BNEF claims for falling prices is more complex to deconstruct, and even more misleading. In a chart titled “The Beautiful Math of Solar Power”, the logarithm of the price of solar panels as plotted against the logarithm of cumulative generating capacity and a trend line constructed from which, it is claimed, “wind and solar power will be the cheapest forms of producing electricity in most of the world by the 2030s”. This is a critical claim, upon which the probability of achieving growth is highly dependent.
The so-called ‘log-log’ plot is an analytical device for interpreting phenomena which demonstrate exponential growth. If the phenomenon is exponential, it generates a straight line on a log-log plot. Extrapolation of that line allow future estimates to be easily computed.
Unfortunately, a straight line on a log-log plot can be drawn through the early data of a great many phenomena which are not exponential, and which produce extrapolations which are meaningless. Furthermore, the compression and distortion of the scale grossly magnifies the contribution of early time data, and makes interpretation of late time extrapolations highly unintuitive.
For example. Solar PV originated in the space program, and early solar panel costs were dominated by the expense of making them survive launch, 500 degree thermal cycling, and hard radiation. Any straight line coerced into passing through that data is going to have a higher (more flattering) slope.
There is no theoretical basis for assuming panel cost/cumulative capacity relationship is exponential. In fact, the cost price reductions since 2008 were caused by gross oversupply, not ‘learning’.
Finally, the math (properly understood) is evil, not beautiful. An order of magnitude increase of a small thing (the left of the graph) is easy. An order of magnitude increase of a large thing (the right of the graph) - particularly a thing that consumes quantities of energy, resources, and money - is very different. That innocuous final two centimetres, projected back into the time domain, implies colossal resource demand and several decades of effort. You can see why we prefer log-log.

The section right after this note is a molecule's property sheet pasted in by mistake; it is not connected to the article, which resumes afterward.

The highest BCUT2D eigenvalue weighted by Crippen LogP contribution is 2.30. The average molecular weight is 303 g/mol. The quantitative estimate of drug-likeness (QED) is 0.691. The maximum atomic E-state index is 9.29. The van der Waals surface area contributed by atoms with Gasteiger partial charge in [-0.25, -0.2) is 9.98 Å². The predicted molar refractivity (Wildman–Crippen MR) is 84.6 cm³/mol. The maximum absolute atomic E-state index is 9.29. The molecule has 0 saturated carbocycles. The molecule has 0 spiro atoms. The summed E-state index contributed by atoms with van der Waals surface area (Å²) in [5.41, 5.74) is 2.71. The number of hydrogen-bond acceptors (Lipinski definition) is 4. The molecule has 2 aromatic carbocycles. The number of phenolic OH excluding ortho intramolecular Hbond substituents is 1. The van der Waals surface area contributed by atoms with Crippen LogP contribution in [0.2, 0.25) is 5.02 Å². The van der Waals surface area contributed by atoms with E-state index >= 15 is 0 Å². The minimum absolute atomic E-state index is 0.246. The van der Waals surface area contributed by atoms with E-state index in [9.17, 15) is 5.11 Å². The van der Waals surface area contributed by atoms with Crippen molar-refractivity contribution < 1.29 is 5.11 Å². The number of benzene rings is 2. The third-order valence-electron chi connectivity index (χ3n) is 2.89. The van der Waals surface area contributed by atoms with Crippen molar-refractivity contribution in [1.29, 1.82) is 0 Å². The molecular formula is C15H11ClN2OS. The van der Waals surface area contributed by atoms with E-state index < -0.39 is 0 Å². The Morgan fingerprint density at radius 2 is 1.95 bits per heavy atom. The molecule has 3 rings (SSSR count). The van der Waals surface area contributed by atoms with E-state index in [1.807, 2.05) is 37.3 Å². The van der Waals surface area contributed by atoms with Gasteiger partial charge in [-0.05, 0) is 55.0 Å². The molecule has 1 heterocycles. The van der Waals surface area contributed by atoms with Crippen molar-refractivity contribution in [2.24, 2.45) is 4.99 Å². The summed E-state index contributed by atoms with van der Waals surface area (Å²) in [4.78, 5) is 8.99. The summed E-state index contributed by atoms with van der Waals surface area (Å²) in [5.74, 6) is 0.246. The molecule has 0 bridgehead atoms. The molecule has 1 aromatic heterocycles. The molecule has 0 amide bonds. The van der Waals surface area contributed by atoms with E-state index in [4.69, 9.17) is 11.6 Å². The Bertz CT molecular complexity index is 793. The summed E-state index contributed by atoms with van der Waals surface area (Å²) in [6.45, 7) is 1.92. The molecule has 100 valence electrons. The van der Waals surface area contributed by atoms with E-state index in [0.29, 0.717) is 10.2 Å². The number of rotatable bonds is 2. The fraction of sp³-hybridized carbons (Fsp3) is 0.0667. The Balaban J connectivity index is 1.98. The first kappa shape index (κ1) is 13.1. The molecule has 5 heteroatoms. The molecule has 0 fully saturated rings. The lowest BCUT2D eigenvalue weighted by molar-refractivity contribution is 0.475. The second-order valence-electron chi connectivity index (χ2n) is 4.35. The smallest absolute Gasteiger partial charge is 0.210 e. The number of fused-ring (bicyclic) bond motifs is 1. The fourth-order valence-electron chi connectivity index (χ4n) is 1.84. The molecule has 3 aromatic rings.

Taken together, the claims that gas is obviated by a technology that, despite decades of effort, is still unavailable on average three quarters of the year, and will take decades and colossal quantities of material and financial resource to maintain necessary cost reduction trends, start to look unconvincing.
Furthermore, something has to keep the wheels turning when the renewable power plants sit idle during those long, regionally extensive periods of cold, dark, windless conditions that are associated with winter high pressure weather systems in the northern industrial regions. We can’t burn coal, oil supplies are proving remarkably difficult to sustain, and nuclear waste storage challenges present their own rich crop of Hollywood dystopia plot lines. There seem to be few viable alternatives to gas.
More problematic, it’s not entirely clear that we have sufficiency financial and energy resources to pursue science projects and white elephants. A view is emerging that the current forms of renewable technology are so hopelessly inefficient that they will never achieve the levels required to sustain economic activity, and that debt currently financing R&D and deployment should be reallocated to primary R&D into (currently unidentified) technologies with the potentials at least order of magnitude higher than current.
One cartridge. How are we going to use it?
grade here has a particular meaning in thermodynamics, referring to the concentration and therefore capacity to do work.
‘The World Nears Peak Fossil Fuels for Electricity’ https://www.bloomberg.com/news/articles/2016-06-13/we-ve-almost-reached-peak-fossil-fuels-for-electricity